Food of the future

Food of the future

 

Dutch chef and author – and former farmer and urban planner – Lars Charas, is specialised in food of the future. His mission is to find solutions for the world’s food issues. He wants to make sure that future generations can enjoy enough healthy, tasty food reflecting the different cultures across the world.

Lars believes that you have to start at the consumer end of the food chain. He is hence working with a growing global network of 50 chefs to build a culinary movement – the ‘Feeding Good Movement,’ of chefs, cooks and foodies – to find culturally accepted solutions for the question ‘how to feed the planet in the future’. 

“Chefs and cooks are the ultimate agents of change. Chefs themselves are professional consumers who are highly embedded in food cultures and in such able to seduce consumers to change diets,” he says.

His latest book, ‘Future food cultures – Recipes for a healthy planet’, tackles some of the issues to consider in feeding the planet in a sustainable manner: a growing population, fossil foods, natural habitats and biodiversity, nutrients, agricultural land, climate, crop diversity, pollution, the right to food, ethical practices and health.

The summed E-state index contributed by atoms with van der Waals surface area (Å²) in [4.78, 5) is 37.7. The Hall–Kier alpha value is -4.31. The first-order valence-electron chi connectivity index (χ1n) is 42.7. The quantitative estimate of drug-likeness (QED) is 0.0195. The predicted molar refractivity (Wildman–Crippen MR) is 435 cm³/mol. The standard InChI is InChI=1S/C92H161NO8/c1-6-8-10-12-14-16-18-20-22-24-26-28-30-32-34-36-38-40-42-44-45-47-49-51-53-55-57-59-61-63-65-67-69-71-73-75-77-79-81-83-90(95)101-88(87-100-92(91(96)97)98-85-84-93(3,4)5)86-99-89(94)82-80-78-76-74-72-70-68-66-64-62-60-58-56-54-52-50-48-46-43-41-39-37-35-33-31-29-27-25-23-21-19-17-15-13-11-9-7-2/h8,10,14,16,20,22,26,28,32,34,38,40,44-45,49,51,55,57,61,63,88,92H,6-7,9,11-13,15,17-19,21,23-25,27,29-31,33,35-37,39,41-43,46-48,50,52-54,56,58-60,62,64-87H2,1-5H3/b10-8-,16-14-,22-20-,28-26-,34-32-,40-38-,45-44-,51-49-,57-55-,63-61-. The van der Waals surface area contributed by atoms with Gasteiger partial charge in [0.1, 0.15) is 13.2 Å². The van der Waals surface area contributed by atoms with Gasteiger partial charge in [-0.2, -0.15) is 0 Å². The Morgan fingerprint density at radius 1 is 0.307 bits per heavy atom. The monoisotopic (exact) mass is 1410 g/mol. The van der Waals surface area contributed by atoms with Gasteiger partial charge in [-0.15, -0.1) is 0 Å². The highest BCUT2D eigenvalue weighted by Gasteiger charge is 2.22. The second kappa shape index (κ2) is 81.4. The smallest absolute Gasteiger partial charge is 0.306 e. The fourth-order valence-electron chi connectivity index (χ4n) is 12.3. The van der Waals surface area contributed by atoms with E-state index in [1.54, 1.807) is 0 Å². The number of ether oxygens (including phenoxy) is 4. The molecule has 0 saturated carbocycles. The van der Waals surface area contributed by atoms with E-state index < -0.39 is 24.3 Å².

Find out more

 

 

New Caledonia health agriculture good practice news
Health tourism – an innovation for the Caymans’ economy

Health tourism – an innovation for the Caymans’ economy

 

The provision of healthcare is a key innovation to diversify the Cayman Islands’ economy. Health City Cayman Islands is a 140-bed hospital which opened on Grand Cayman in February 2014. Specialising in cardiology, cardiac surgery and orthopedics, it is able to offer services at 30 to 40 percent of the going market rate in the United States, according to Manu Ramachandar, Health City’s Business Development Manager.

This first advanced medical facility and tertiary care hospital in the Cayman Islands provides healthcare to adults and pediatric patients who largely reside in the Caribbean, Latin American, United States, and Canada.